by Bruce Gilberd
(Based on Mark 1:29-39, I Cor 9:16-23, and Isa 40:21-31)
I will attempt to address three questions this morning.
- What kind of God is God?
- What kind of God is my God?
- What kind of God is your God?
A student training for the ordained ministry went to see his tutor in theology.
“I can’t go on,” the student said. “I don’t believe in God any more.”
“Tell me,” said the tutor, “about the God you don’t believe in.”
The student explained his current understanding of God – who he thought God is and what he is like.
“Well,” said his tutor, “I don’t believe in that kind of God either.”
In a moment I will invite you to silently consider what noun, verb, adjective best describes how you experience God at present. The possibilities are limitless, and can change over a lifetime. What name or description of God is most meaningful to you today, from your own experience of the Divine, and your reflections, and from your journey of faith?
Who is God to you?
[Silence … 20 secs …]
So, are some of us willing to share our key understandings of the Divine at this time?
Today’s readings abound in images, descriptions and names for God:
[God is beyond us, yet intimate]
the compassionate one
and empowerer (through prayer)
purposeful (Jesus ‘must go on to another town’)
All this shows us that whatever our deepest understanding of God is, we can always go still deeper, and go still wider – there is always more of God to experience, receive, name, and share with others …
This raises the question of spiritual growth, of quest, of journey – ever deepening quest into God and into life; and, harvesting meanings from all our day to day experiences, both the seemingly trivial and also the significant experiences and turning points of our lives.
In the twentieth century there was a rather eccentric yet deeply insightful Anglican Bishop of California – James Pike. He wrote a very important book [Doing the Truth] in which he made these two points. The first is that thankfulness is the core trigger for all ethical living – and he stresses truth and costly love as essential for personal holiness and community well-being.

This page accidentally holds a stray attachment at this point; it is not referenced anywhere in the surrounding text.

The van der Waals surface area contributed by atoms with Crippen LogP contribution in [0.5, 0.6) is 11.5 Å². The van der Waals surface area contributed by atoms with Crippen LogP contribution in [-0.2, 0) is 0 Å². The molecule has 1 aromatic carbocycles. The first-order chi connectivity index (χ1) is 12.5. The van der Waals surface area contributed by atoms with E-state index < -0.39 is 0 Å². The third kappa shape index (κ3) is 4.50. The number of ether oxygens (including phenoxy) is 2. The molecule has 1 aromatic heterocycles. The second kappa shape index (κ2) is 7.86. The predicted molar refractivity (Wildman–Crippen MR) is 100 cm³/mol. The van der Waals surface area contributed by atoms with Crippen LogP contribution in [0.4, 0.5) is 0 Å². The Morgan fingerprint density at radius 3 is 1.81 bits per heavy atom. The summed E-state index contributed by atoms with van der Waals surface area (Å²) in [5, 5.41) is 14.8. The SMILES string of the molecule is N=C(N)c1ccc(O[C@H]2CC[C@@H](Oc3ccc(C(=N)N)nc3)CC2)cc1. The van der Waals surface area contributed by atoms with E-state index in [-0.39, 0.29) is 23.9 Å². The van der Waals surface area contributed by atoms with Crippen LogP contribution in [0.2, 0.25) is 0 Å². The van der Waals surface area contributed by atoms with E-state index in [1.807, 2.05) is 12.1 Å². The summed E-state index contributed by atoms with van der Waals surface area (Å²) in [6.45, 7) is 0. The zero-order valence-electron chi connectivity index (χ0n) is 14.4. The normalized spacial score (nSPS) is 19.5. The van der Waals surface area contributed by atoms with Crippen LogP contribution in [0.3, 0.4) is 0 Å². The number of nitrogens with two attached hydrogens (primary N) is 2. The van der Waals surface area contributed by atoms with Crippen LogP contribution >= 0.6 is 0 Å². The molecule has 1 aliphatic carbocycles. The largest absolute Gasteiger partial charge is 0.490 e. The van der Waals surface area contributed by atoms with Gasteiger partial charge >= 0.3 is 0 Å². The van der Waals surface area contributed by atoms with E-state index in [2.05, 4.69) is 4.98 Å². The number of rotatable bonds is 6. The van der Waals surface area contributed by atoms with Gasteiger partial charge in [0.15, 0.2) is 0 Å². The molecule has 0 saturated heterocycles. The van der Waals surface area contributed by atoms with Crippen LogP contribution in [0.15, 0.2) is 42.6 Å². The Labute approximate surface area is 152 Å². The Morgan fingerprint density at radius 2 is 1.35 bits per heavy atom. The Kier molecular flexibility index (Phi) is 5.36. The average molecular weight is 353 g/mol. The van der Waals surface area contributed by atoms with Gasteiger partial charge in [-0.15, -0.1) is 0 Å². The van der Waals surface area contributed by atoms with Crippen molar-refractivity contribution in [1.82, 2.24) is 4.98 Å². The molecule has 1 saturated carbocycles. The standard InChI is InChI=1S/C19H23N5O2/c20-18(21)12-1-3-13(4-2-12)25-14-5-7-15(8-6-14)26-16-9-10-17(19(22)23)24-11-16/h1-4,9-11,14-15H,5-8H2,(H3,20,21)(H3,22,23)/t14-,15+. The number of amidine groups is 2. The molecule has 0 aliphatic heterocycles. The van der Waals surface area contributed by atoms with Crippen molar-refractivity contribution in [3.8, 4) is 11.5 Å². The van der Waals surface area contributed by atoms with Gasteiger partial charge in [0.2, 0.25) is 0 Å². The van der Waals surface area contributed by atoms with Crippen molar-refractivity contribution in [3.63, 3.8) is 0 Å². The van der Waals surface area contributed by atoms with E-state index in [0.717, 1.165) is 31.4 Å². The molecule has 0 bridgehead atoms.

The second is even more relevant to our theme this morning:
- what we value most,
- to whom or what are we most attached,
- what we long for most, and
- what we would miss most if taken from us …
that is, in fact, our God! (Whatever else we may say!)
This is quite alarming really!
- when we are told our health is the most important
- or even family
- or things
- or lifestyle, and so on …
NO! They are not. They can, in fact, become idols.
A dynamic and developing relationship with the living God is to be top loyalty – then, everything else falls into its right place. Strange that!
So, God is the one we are to love with all our heart, and mind and soul and strength … and our neighbour as ourselves.
Why? Because he has first loved us. That is who God is and what God does – today, in this church, and in this village.
For me, Costly love is his name; Costly love is what he does; Costly love is our calling!